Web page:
- Euclid: Effects of sample covariance on the number counts of galaxy clustershttp://hdl.handle.net/11368/2993678.2Titolo: Euclid: Effects of sample covariance on the number counts of galaxy clusters
Abstract: Aims. We investigate the contribution of shot-noise and sample variance to uncertainties in the cosmological parameter constraints inferred from cluster number counts, in the context of the Euclid survey. Methods. By analysing 1000 Euclid-like light cones, produced with the PINOCCHIO approximate method, we validated the analytical model of Hu & Kravtsov (2003, ApJ, 584, 702) for the covariance matrix, which takes into account both sources of statistical error. Then, we used such a covariance to define the likelihood function that is better equipped to extract cosmological information from cluster number counts at the level of precision that will be reached by the future Euclid photometric catalogs of galaxy clusters. We also studied the impact of the cosmology dependence of the covariance matrix on the parameter constraints. Results. The analytical covariance matrix reproduces the variance measured from simulations within the 10 percent; such a difference has no sizeable effect on the error of cosmological parameter constraints at this level of statistics. Also, we find that the Gaussian likelihood with full covariance is the only model that provides an unbiased inference of cosmological parameters without underestimating the errors, and that the cosmology-dependence of the covariance must be taken into account.
Fri, 01 Jan 2021 00:00:00 GMThttp://hdl.handle.net/11368/2993678.22021-01-01T00:00:00Z
- A blind method to recover the mask of a deep galaxy surveyhttp://hdl.handle.net/11368/2965006Titolo: A blind method to recover the mask of a deep galaxy survey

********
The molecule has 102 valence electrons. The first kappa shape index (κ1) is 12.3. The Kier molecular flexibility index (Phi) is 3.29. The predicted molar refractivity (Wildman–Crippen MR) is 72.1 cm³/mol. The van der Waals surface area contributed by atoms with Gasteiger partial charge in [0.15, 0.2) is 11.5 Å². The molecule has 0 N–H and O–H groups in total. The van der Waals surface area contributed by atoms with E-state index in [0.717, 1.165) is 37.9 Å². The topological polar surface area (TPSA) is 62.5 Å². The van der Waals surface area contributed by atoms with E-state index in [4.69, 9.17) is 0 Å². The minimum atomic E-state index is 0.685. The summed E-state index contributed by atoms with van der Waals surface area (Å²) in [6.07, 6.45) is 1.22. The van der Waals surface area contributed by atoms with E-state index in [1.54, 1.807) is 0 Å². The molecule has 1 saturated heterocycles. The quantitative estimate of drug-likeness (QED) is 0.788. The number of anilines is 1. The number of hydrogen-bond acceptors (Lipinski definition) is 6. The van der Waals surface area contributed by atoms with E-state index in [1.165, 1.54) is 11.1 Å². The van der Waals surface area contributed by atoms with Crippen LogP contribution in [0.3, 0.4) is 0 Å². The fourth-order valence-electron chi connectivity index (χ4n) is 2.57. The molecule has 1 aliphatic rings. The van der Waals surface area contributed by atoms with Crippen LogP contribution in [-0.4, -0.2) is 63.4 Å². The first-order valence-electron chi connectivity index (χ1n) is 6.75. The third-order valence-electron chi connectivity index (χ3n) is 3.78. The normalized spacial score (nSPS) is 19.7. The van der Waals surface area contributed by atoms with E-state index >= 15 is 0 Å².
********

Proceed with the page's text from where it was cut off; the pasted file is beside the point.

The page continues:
Abstract: We present a blind method to determine the properties of a foreground contamination, given by a visibility mask, that affects a deep galaxy survey. Angular cross correlations of density fields in different redshift bins are expected to vanish (apart from a contribution due to lensing), but are sensitive to the presence of a foreground that modulates the flux limit across the sky. After formalizing the expected effect of a foreground mask on the measured galaxy density, under a linear, luminosity-dependent bias model for galaxies, we construct two estimators, based on the average or square average galaxy density in a given sky pixel along the line of sight, that single out the mask contribution if a sufficient number of independent redshift bins is available. These estimators are combined to give a reconstruction of the mask. We use Milky-Way reddening as a prototype for the mask. Using a set of 20 large mock catalogs covering 1/4-th of the sky and number-matched to Hα emitters to mimic an Euclid-like sample, we demonstrate that our method can reconstruct the mask and its angular clustering at scales ℓ ≲ 100, beyond which the cosmological signal becomes dominant. The uncertainty of this reconstruction is quantified to be 1/3-rd of the sample variance of the signal. Such a reconstruction requires knowledge of the average and square average of the mask, but we show that it is possible to recover this information either from external models or internally from the data. It also relies on knowledge of how the impact of the foreground changes with redshift (due to the extinction curve in our case), but this can be tightly constrained by cross correlations of different redshift bins. The strong points of this blind reconstruction technique lies in the ability to find "unknown unknowns" that affect a survey, and in the facility to quantify, using sets of mock catalogs, how its uncertainty propagates to clustering measurements.
Tue, 01 Jan 2019 00:00:00 GMThttp://hdl.handle.net/11368/29650062019-01-01T00:00:00Z